Of course, if this current issue of AERA is any way prophetic, the whole issue may be moot soon enough. One of the articles is about the 'robot revolution' that is occuring in Japan, with robots beginning to become more and more part of mainstream employment, not to mention domestic existence. Who needs young human workers when a robotic one works just fine?

Saturday, January 24, 2015

HENRY MEADOWS (fiction -- part VII of VII)

Listening to someone in person is mostly a matter of watching. You are undeniably hearing the words coming out of their mouth, true, but you are also gazing at that mouth, and their eyes, and the wrinkles aligned in an unsteady row at the top of their forehead, and their sudden hand motions that deflect attention away from the content of their speech. It's a game of absolutes. Both the aural and physical are unknowingly demanding your attention. Rituals are being enacted.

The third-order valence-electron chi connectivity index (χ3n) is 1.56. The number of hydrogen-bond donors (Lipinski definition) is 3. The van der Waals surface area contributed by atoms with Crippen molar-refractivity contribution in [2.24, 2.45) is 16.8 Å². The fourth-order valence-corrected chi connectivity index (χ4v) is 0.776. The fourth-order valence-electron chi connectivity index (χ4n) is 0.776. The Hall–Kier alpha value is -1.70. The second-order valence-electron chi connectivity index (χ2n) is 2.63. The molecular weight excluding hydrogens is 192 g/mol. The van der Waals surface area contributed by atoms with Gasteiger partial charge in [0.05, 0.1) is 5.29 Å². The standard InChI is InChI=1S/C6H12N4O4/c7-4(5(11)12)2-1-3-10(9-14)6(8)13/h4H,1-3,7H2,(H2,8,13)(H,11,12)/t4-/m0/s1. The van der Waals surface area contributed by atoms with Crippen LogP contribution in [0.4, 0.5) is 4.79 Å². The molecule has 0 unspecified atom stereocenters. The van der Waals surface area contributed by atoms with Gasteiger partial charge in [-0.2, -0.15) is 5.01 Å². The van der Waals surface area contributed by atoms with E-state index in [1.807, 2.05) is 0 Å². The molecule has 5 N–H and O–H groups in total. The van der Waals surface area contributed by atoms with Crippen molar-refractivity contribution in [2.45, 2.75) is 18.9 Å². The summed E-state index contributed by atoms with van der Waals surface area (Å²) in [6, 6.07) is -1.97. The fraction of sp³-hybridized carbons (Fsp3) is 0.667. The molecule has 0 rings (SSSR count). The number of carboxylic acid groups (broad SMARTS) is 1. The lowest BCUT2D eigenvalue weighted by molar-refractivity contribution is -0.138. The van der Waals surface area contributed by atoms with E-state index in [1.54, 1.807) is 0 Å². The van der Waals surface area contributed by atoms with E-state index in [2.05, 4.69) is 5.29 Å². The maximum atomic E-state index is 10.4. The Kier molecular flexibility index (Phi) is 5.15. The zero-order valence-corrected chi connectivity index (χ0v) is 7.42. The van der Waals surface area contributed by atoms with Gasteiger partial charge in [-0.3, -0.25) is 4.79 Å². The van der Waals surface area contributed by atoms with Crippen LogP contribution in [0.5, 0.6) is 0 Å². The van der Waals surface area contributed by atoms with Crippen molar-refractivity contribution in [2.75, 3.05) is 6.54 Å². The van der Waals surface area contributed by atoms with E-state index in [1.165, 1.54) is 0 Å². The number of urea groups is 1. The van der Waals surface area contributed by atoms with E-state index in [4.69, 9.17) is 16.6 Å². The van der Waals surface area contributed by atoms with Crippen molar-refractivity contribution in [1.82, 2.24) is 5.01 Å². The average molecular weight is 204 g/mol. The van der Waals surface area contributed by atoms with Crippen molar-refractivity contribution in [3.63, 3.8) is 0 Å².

Hearing what Henry had to say, it seemed as if he were disconnected from himself, his agitaed speech and its uneasy rhythms offset by the equally jittery manner in which his upper body bobbed and distracted me from his words. And always the ebony occupation of that black patch over the surface of his eye, the sight of which had once come across as so compellingly opaque, but which now seemed like nothing more than an arbitrary affectation. I knew that it wasn't; I understood that his actual eye was damaged, and that the patch was necessary to keep out unwanted dust and grime from a sky that was steadily growing more and more black with the dark bulge of pollution. Still, as the conversation wore on, as he nattered on and gesticulated with his own sense of smug glee, I knew that I was losing something. Mostly my belief in some kind of whole truth.